I'm used to being hijacked by one outbreak or another: H7N9, cholera, chikungunya. So it's no surprise that Ebola has dominated the posts here for the last few weeks. No doubt that just as Ebola starts fading, some other upstart virus will appear—or MERS will declare itself a seasonal virus and come back for a triumphant autumn tour of Saudi Arabian hospitals.
I can wait. In the meantime, a couple of thoughts about Ebola:
First, the attack on healthcare workers. Very worrying. I'm most concerned about Dr. Sheikh Umar Khan, who at last report was in stable condition. He's the local warrior, and if Sierra Leone loses him as Liberia lost Dr. Samuel Brisbane yesterday, West Africa will feel itself that much weaker and that much more dependent on western help...which is more promised than delivered.
I certainly worry as well about the two Americans in Liberia, who as missionaries have acted on their beliefs and, so to speak, put their bodies where their souls are—in the service of others. I wish them a quick and complete recovery.
Inevitably, people are starting to worry about Ebola getting out of Africa. I'm not. An occasional case arriving in Jeddah or Paris or New York would be swooped down upon with blinding speed, triggering massive adrenaline rushes in the local public health folks and many hyperventilating news reports. But it wouldn't get anywhere beyond the nearest isolation ward.
Lagos might be another story. When you're dealing with a city of 21 million, even an attack rate of one per thousand gives you more cases than any healthcare system could cope with. Far worse than the actual cases would be the social, economic, and political disruption, harming a big country already under more stress than it needs.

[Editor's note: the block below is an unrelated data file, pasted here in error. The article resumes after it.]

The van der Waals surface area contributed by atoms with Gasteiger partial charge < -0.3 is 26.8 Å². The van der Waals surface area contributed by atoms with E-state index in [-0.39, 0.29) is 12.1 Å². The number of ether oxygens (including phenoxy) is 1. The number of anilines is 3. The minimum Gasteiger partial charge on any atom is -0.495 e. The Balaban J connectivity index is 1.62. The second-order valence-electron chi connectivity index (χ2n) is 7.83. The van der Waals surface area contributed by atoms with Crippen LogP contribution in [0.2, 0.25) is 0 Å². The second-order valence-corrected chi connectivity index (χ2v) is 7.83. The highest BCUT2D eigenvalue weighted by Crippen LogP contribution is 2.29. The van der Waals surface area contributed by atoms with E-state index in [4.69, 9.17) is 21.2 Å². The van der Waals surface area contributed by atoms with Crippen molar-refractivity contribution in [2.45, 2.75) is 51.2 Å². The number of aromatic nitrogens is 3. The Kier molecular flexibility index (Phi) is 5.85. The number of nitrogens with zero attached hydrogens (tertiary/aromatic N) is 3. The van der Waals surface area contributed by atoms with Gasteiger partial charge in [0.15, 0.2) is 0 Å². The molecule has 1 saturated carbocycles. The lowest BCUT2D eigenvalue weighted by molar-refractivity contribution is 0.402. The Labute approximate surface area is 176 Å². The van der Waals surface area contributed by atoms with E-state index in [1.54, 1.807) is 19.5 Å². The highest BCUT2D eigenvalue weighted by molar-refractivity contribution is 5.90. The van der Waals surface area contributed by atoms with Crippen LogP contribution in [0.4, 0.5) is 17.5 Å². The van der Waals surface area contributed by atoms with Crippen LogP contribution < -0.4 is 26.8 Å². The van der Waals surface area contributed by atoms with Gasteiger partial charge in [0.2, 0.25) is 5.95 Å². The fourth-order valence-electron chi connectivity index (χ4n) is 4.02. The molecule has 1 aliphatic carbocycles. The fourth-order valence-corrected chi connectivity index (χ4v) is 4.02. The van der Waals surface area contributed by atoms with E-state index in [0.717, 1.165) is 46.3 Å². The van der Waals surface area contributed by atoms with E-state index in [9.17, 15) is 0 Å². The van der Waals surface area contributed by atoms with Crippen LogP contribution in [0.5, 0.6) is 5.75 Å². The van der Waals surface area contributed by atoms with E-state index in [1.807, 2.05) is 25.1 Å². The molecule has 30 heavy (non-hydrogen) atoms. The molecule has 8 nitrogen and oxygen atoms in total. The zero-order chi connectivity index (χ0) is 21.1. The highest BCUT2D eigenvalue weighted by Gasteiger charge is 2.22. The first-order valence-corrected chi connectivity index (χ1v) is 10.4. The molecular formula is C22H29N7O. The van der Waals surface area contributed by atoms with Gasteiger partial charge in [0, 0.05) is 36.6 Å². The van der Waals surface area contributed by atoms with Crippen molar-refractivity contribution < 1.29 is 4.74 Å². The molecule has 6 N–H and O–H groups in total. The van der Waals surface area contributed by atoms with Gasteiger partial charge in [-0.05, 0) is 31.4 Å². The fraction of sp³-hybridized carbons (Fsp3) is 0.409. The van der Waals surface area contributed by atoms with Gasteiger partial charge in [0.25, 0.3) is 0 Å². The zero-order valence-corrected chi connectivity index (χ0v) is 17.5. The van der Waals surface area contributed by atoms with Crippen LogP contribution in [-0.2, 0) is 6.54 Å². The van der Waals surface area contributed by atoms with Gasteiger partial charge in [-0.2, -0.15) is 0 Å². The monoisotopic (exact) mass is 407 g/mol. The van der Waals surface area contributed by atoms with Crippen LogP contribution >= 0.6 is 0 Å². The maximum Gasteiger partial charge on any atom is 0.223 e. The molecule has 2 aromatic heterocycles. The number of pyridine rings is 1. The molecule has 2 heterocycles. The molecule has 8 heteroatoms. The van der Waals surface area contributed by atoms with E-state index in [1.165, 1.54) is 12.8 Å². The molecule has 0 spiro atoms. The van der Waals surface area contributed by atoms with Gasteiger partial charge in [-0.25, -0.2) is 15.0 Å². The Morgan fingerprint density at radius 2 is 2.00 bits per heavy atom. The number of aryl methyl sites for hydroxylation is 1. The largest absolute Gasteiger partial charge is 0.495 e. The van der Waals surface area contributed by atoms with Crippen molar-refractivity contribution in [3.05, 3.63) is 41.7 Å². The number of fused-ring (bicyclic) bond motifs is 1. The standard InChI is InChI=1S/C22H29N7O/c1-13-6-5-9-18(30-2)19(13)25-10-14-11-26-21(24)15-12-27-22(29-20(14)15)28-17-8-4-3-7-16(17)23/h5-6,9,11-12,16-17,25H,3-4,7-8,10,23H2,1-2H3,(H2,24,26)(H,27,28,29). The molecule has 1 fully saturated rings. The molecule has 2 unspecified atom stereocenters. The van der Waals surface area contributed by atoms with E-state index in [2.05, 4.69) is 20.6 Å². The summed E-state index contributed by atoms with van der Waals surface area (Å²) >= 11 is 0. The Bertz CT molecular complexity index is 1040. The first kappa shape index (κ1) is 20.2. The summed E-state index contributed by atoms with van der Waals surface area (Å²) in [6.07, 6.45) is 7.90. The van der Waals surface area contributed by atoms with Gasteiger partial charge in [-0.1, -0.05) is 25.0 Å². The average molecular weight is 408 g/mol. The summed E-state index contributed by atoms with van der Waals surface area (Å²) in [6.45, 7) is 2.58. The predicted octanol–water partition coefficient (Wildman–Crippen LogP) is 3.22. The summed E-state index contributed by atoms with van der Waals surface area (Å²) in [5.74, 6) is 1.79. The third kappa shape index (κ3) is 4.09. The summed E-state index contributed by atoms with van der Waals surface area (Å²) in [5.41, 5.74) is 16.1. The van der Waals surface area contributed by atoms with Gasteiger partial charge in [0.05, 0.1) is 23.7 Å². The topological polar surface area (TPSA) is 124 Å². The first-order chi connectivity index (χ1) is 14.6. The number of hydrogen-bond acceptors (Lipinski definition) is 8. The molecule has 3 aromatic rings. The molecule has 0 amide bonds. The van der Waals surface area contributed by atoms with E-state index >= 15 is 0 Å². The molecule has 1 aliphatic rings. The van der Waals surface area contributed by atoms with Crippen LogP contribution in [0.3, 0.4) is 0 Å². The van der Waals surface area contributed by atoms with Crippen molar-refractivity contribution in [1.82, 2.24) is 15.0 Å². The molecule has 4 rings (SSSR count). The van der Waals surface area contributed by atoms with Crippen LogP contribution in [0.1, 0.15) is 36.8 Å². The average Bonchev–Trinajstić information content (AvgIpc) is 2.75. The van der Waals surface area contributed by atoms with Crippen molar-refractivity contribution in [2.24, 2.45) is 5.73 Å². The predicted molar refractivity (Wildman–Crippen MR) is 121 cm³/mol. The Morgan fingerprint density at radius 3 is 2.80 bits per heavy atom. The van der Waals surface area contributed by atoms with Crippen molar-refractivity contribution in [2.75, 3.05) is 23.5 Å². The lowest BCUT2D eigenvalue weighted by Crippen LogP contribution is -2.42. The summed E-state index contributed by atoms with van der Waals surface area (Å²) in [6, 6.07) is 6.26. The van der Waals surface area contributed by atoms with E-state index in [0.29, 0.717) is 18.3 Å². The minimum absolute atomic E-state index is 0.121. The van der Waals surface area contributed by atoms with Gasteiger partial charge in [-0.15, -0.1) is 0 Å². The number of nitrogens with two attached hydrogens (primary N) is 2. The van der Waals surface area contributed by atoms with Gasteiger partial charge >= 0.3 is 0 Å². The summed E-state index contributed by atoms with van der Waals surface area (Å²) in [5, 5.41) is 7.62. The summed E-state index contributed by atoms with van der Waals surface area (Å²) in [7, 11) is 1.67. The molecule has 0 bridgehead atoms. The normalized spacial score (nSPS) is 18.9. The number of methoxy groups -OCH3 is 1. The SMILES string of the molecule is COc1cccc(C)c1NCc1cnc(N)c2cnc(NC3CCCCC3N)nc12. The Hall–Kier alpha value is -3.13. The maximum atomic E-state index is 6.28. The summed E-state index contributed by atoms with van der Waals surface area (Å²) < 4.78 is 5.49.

And that's what always worries me about any outbreak: the harm it does to those who don't catch whatever disease it might be. They lose income, like all those Chinese chicken merchants last year, and they often lose what little faith they have in the ability of their government to deal with the problem. (And lord help those suffering from more mundane illnesses like diabetes or measles.) The local politicians, like those in West Africa, exult in insulting one another and create still more distrust in government.
International humanitarian agencies have to get out their begging bowls for yet another Good Lost Cause; they know relief efforts will be underfunded and the problem left to fester: violence, the loss of social capital, sick and malnourished kids, demoralized communities, and still more outbreaks of opportunistic infection exploiting the problem.
Even if Ebola ceased at 8:00 a.m. Monday morning and all present cases miraculously recovered, the repercussions would shake West Africa for years if not decades. Maybe those countries will somehow find the resources to build an effective healthcare system. More likely not.
Even if they do, they'll then have to solve another problem: What to do with all the big, healthy kids who grow to maturity instead of dying by age five or ten. It will be a better class of problem than West Africa now has, but it will still be a problem.
And of course, Ebola won't go away on Monday morning.